See below for links to materials related to the May 13 program: “Chemical-Free Home Landscaping,” presented by Sarah Neville from the Midwest Pesticide Action Center.
ChemicalFreeLawnCare –this is the powerpoint she presented.
The Food Network has 10 Eco Friendly Kitchen Tips on their website. Here are just a few ideas that offer some very simple ideas to help make a difference.
Keep an eye on the “9.”
If the numbered stickers on fruits and veggies start with the #9, that means your produce is organic and free of pesticides.
B.Y.O.B. – “bring your own bag.”
More and more supermarkets are selling reuseable shopping bags. Take advantage of this option and stop using plastic bags whenever possible.
You can reduce the cost of Air Conditioning bills by grilling outdoors. An outdoor grill not only takes less energy than your stove but also helps keep heat out of the house.
Another way to save cooling and electicity costs is to fill empty space in your refrigerator or freezer with crumpled newspapers or full water bottles.
To see the entire list go to the Food Network: 10 Eco Friendly Kitchen Tips
Would you like to get less junk mail and get a fresh start on the New Year? According to the Solid Waste Agency of Northern Cook County (SWANCC): “The average American receives 41 pounds of junk mail per year, of which 44% ends up in a landfill. There are environmental and monetary costs to create, transport, sort, process, manufacture and dispose of these materials.”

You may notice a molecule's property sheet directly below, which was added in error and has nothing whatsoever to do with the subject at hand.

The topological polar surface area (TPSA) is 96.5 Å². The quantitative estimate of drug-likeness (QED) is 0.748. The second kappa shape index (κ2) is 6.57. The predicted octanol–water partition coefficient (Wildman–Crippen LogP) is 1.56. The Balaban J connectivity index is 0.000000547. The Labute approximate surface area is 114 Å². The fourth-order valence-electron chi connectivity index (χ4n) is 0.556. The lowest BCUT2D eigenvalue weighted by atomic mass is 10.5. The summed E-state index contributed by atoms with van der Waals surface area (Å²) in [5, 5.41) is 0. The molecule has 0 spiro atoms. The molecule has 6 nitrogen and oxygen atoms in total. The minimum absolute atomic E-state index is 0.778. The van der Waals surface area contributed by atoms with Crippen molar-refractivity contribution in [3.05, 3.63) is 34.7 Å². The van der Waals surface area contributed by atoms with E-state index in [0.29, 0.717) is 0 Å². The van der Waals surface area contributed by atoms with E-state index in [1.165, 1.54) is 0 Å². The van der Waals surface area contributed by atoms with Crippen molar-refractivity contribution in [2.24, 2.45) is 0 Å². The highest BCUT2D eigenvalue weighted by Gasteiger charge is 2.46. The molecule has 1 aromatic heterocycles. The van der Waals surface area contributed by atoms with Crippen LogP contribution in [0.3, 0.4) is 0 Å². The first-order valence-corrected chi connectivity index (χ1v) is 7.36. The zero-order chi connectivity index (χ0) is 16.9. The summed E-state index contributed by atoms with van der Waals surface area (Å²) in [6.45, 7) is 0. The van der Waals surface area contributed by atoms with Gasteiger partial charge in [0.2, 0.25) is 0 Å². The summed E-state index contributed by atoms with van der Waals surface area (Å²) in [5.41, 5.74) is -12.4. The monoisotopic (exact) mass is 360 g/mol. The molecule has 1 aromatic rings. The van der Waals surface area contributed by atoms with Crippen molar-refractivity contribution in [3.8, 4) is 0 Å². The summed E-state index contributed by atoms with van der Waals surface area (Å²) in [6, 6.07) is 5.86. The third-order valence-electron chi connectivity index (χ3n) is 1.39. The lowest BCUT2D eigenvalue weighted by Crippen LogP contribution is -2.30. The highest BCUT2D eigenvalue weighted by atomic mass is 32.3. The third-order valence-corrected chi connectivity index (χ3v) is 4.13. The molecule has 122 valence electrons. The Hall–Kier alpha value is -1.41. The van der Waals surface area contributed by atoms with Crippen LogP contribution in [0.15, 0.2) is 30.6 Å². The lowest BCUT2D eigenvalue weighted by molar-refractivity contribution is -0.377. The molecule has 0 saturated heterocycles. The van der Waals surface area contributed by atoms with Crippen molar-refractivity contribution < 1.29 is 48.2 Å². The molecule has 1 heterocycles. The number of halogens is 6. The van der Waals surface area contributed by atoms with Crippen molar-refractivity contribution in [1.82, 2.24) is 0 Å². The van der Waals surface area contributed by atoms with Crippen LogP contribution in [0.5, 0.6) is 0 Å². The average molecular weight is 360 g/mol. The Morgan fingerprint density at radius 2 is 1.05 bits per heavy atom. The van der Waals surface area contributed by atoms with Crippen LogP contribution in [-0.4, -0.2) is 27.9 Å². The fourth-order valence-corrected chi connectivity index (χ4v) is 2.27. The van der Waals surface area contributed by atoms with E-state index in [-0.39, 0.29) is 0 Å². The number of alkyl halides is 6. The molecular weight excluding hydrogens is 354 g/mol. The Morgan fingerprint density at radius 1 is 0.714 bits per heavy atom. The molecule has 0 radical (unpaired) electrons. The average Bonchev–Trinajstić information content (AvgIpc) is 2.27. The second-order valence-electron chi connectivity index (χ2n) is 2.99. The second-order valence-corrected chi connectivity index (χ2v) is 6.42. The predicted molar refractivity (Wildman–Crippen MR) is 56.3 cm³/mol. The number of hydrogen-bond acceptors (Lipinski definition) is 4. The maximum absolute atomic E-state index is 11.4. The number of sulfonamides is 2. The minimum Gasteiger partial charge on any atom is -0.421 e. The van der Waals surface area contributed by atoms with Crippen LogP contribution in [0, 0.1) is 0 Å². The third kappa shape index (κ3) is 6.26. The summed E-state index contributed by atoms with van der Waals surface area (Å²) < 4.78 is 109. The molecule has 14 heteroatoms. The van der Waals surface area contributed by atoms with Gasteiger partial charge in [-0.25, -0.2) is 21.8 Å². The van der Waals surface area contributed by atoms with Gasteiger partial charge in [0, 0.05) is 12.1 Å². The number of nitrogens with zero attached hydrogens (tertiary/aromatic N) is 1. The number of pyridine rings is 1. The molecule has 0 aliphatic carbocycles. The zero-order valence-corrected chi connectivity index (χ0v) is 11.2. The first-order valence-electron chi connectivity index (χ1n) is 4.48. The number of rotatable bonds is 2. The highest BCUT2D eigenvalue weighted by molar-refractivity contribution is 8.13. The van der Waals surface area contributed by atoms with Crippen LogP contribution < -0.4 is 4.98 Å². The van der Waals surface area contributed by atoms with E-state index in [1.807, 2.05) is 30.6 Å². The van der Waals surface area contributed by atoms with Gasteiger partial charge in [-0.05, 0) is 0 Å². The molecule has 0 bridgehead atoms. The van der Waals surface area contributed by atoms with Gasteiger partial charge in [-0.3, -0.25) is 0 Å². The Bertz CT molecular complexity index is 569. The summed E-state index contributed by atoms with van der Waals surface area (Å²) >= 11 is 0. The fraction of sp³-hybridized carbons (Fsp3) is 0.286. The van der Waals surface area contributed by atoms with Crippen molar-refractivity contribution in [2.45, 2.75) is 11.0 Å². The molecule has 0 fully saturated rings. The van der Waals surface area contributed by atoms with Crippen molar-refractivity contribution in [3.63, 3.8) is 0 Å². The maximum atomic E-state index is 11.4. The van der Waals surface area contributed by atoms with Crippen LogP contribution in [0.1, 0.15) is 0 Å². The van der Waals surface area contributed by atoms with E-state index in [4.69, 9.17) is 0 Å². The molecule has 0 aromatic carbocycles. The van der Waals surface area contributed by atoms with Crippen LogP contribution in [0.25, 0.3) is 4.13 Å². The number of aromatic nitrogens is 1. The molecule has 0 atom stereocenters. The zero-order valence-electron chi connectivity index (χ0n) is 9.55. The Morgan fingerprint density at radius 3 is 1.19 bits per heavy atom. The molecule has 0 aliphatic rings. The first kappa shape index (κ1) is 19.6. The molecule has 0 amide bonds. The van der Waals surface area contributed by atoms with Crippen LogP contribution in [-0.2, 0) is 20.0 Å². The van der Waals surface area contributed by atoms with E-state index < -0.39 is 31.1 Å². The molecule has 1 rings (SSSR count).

Take a look at this link on the SWANCC website. This will provide you with information on removing your name from many lists to eliminate junk mail from things like; charities and non-profit organizations, flyers and advertising supplements, and everyone’s favorite the pre-approved credit card offers, just to name a few. Give it a try and start reducing that paper from your mailbox.
Do you still have gifts to wrap before the holidays?
Before buying anymore gift wrap, consider some alternatives that are more environmentally friendly:
*Giving clothes or blankets as a gift? Consider also using these items to wrap gifts for the same person.
*Reuse paperbags to wrap gifts. You can even make the brown paper more festive by drawing on it.
*Place gifts in a reuseable shopping bag, so the bag becomes part of the gift.
*Reuse comics as wrapping or newspaper to protect breakable items.
*Sew your own gift bags using left over fabric scraps and let the receiver keep the bag as part of their gift.
*Use reuseable gift bags and encourage your giftees to reuse the bag as well.
*Use clean recycled aluminium foil to wrap gifts.
*Wrap gifts in old road maps.
*Ask friends and family members to try not to tear the wrapping paper so that it can be reused next year.
*Have large cans to recycle? Clean and dry them thoroughly, place gifts inside and cover with shredded paper, fabric or yarn scraps.
*Save the cards you receive and reuse them by cutting them apart and using the picture as a gift tag.
Want to do away with wrapping completely? Inform your friends and family that you will not be wrapping gifts in an effort to reduce your footprint. Use the money you save to upgrade their gift or donate the money to your choice of charity. Or purchase your gift online and have it sent directly to the recipient’s home.